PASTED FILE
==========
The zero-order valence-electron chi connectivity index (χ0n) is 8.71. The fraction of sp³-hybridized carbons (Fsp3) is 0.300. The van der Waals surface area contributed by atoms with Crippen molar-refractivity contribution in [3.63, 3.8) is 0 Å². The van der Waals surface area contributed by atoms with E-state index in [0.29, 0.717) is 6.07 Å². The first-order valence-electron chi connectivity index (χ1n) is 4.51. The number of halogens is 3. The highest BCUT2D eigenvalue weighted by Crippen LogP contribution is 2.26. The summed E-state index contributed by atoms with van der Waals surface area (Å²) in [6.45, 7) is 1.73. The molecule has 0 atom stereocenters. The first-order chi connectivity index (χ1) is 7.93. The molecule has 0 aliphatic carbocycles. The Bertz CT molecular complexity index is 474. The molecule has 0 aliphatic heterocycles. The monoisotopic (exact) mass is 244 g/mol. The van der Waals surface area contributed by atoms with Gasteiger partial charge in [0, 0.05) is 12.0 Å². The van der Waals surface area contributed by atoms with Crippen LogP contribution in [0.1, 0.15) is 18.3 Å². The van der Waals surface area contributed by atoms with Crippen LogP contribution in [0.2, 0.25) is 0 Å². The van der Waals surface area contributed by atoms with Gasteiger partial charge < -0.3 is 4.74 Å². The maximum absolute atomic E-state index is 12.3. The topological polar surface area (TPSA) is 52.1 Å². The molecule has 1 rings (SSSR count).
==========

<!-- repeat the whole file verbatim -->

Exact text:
The zero-order valence-electron chi connectivity index (χ0n) is 8.71. The fraction of sp³-hybridized carbons (Fsp3) is 0.300. The van der Waals surface area contributed by atoms with Crippen molar-refractivity contribution in [3.63, 3.8) is 0 Å². The van der Waals surface area contributed by atoms with E-state index in [0.29, 0.717) is 6.07 Å². The first-order valence-electron chi connectivity index (χ1n) is 4.51. The number of halogens is 3. The highest BCUT2D eigenvalue weighted by Crippen LogP contribution is 2.26. The summed E-state index contributed by atoms with van der Waals surface area (Å²) in [6.45, 7) is 1.73. The molecule has 0 atom stereocenters. The first-order chi connectivity index (χ1) is 7.93. The molecule has 0 aliphatic carbocycles. The Bertz CT molecular complexity index is 474. The molecule has 0 aliphatic heterocycles. The monoisotopic (exact) mass is 244 g/mol. The van der Waals surface area contributed by atoms with Gasteiger partial charge in [0, 0.05) is 12.0 Å². The van der Waals surface area contributed by atoms with Crippen LogP contribution in [0.1, 0.15) is 18.3 Å². The van der Waals surface area contributed by atoms with Crippen LogP contribution in [0.2, 0.25) is 0 Å². The van der Waals surface area contributed by atoms with Gasteiger partial charge < -0.3 is 4.74 Å². The maximum absolute atomic E-state index is 12.3. The topological polar surface area (TPSA) is 52.1 Å². The molecule has 1 rings (SSSR count).